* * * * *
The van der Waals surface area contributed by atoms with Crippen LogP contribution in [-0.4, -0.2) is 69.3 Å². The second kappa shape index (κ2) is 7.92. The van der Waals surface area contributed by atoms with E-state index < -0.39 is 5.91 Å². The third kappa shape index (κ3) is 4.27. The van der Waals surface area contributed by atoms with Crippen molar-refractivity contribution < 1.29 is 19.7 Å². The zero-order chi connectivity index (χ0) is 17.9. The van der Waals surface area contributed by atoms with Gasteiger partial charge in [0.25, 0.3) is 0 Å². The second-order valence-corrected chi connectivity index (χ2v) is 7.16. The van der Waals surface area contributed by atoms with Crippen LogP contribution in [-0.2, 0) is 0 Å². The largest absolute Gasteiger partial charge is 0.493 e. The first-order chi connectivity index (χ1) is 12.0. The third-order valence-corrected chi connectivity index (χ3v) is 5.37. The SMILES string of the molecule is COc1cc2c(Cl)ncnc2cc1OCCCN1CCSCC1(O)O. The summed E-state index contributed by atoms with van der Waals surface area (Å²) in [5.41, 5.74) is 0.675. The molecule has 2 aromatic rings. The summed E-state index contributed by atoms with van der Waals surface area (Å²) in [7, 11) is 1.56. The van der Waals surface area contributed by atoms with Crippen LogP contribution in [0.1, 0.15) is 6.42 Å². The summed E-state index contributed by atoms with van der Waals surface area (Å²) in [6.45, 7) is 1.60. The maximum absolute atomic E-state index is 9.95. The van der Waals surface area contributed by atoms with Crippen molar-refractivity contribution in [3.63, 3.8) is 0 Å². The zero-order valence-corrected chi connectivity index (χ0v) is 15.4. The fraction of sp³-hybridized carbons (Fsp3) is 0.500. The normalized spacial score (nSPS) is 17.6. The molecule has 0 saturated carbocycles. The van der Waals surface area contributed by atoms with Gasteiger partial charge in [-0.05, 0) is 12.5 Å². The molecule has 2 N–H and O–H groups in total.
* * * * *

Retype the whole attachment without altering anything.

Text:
The van der Waals surface area contributed by atoms with Crippen LogP contribution in [-0.4, -0.2) is 69.3 Å². The second kappa shape index (κ2) is 7.92. The van der Waals surface area contributed by atoms with E-state index < -0.39 is 5.91 Å². The third kappa shape index (κ3) is 4.27. The van der Waals surface area contributed by atoms with Crippen molar-refractivity contribution < 1.29 is 19.7 Å². The zero-order chi connectivity index (χ0) is 17.9. The van der Waals surface area contributed by atoms with Gasteiger partial charge in [0.25, 0.3) is 0 Å². The second-order valence-corrected chi connectivity index (χ2v) is 7.16. The van der Waals surface area contributed by atoms with Crippen LogP contribution in [-0.2, 0) is 0 Å². The largest absolute Gasteiger partial charge is 0.493 e. The first-order chi connectivity index (χ1) is 12.0. The third-order valence-corrected chi connectivity index (χ3v) is 5.37. The SMILES string of the molecule is COc1cc2c(Cl)ncnc2cc1OCCCN1CCSCC1(O)O. The summed E-state index contributed by atoms with van der Waals surface area (Å²) in [5.41, 5.74) is 0.675. The molecule has 2 aromatic rings. The summed E-state index contributed by atoms with van der Waals surface area (Å²) in [7, 11) is 1.56. The van der Waals surface area contributed by atoms with Crippen LogP contribution in [0.1, 0.15) is 6.42 Å². The summed E-state index contributed by atoms with van der Waals surface area (Å²) in [6.45, 7) is 1.60. The maximum absolute atomic E-state index is 9.95. The van der Waals surface area contributed by atoms with Crippen molar-refractivity contribution in [3.63, 3.8) is 0 Å². The zero-order valence-corrected chi connectivity index (χ0v) is 15.4. The fraction of sp³-hybridized carbons (Fsp3) is 0.500. The normalized spacial score (nSPS) is 17.6. The molecule has 0 saturated carbocycles. The van der Waals surface area contributed by atoms with Gasteiger partial charge in [-0.05, 0) is 12.5 Å². The molecule has 2 N–H and O–H groups in total.